Adds Taub-Dix, "Cantaloupe is an excellent source of beta-carotene, a precursor to vitamin A, important for the health of your eyes, your skin, and your immune system."
Calories per serving: 62 calories per 1 cup
"Grapes contain the potent phytonutrient resveratrol, which research suggests may improve insulin sensitivity and aid weight management," says Martin.
Calories per serving: about 90 calories per large (3” diameter) orange
"Oranges are a good source of dietary fiber which helps keep you full, and are an excellent source in vitamin C (immune boosting)," says Hardie.
Calories per serving: 101 calories per medium pear
"Pears provides a whopping 6 grams of fiber—both soluble and insoluble types—per pear," says Taub-Dix. "Fiber is a nutrient that helps to fuel our healthy bacteria to support gut health and it’s a nutrient that we all need and that most of us don’t get enough of. Pears are one of the most delicious ways to get fiber and a medley of important nutrients."
Calories per serving: 62 calories per 1 cup (pieces)
"Papaya contains the natural digestive enzyme papain, a type of enzyme known as a protease because it helps break down proteins," says Martin.
Calories per serving: 84 calories 1 per cup
"Blueberries are a good source of fiber, vitamin K (good for blood clotting), vitamin C (immune boosting), and manganese (necessary in macronutrient metabolism)," says Hardie.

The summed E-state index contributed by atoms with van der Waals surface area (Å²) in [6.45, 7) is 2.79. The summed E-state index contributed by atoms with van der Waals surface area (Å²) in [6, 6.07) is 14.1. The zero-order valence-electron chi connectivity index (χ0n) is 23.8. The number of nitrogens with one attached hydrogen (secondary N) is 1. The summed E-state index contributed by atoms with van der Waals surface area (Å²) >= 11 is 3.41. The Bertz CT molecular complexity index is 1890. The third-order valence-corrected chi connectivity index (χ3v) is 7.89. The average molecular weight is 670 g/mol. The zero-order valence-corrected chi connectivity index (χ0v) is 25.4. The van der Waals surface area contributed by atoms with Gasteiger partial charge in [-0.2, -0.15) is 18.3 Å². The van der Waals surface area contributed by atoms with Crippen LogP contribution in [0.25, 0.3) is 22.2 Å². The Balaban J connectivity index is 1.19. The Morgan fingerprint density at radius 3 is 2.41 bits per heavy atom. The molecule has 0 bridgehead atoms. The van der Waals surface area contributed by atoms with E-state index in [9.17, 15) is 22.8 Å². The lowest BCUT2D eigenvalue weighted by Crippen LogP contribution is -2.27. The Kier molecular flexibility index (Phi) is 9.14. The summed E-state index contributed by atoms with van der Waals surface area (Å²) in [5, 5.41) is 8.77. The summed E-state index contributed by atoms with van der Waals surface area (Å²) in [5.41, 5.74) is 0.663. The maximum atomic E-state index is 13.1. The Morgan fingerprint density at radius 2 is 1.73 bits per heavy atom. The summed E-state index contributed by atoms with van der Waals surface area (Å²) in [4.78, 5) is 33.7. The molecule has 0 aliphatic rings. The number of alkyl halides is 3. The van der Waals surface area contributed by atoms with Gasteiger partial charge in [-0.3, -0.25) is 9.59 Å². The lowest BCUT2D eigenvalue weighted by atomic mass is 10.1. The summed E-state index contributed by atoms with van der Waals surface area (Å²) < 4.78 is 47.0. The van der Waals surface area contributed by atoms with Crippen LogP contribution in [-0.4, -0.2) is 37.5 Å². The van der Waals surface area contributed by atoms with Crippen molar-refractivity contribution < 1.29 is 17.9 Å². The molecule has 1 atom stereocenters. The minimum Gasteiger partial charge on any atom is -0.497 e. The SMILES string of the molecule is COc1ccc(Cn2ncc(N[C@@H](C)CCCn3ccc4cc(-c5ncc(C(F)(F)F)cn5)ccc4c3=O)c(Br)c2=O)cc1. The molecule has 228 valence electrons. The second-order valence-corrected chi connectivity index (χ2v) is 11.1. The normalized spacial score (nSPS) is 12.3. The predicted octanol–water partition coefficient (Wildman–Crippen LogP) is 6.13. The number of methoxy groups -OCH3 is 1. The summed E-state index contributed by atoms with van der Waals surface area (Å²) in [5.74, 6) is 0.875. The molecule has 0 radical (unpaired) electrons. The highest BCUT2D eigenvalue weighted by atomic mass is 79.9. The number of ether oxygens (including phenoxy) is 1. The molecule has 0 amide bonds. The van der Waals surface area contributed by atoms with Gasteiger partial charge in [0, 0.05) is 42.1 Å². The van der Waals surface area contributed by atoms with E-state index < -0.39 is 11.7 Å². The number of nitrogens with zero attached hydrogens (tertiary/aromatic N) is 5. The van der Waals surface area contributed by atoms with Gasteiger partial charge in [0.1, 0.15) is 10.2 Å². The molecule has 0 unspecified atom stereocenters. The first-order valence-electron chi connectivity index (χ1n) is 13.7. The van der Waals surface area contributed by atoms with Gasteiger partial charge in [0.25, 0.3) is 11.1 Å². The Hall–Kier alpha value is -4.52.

Adds Taub-Dix, "Even more, blueberries have one of the highest antioxidant levels of all fruits and veggies."
Related: 10 Delicious Low-Calorie Breakfasts
Calories per serving: about 105 calories per medium (7 inches to 8 inches long) banana
"Bananas also have a good source of fiber, and an excellent source of potassium which helps prevent muscle cramping," says Hardie.
Calories per serving: 78 calories per 1 small apple
"Apples are rich in fiber and contain pectin, a type of soluble fiber that can support weight management and digestive health by helping to fill you up, promoting regularity, and functioning as a food for your good gut bacteria," says Martin.
Adds Hardie, "Apples are also a good source of vitamin C and antioxidants."
Calories per serving: 80 calories per 1/3 avocado
"Did you know avocados are virtually the only fruit with good fats? Just 1/3 of a medium avocado (and who can eat just 1/3?) provides nearly 20 vitamins, minerals, and nutrients," says Taub-Dix. "Avocados are heart-healthy and they are a good source of fiber."
Calories per serving: 42 calories per 1 kiwi
"Just one small kiwi packs in a little over 2 grams of fiber, a good chunk of which is in its peel (which you can eat)," says Martin. "One small study found that individuals with pre-diabetes who consumed two golden kiwis per day for 12 weeks significantly reduced their waist circumference."
Adds Hardie, "Kiwis are a good source of vitamins E (antioxidant), C (immune boosting), K (blood clotting), folate (promotes healthy cell growth), and potassium (prevents muscle cramps)."
Antonette Hardie, MS, RDN, LD, a registered dietician at The Ohio State University Wexner Medical Center
Bonnie Taub-Dix, RDN, registered dietitian nutritionist and author of Read It Before You Eat It - Taking You from Label to Table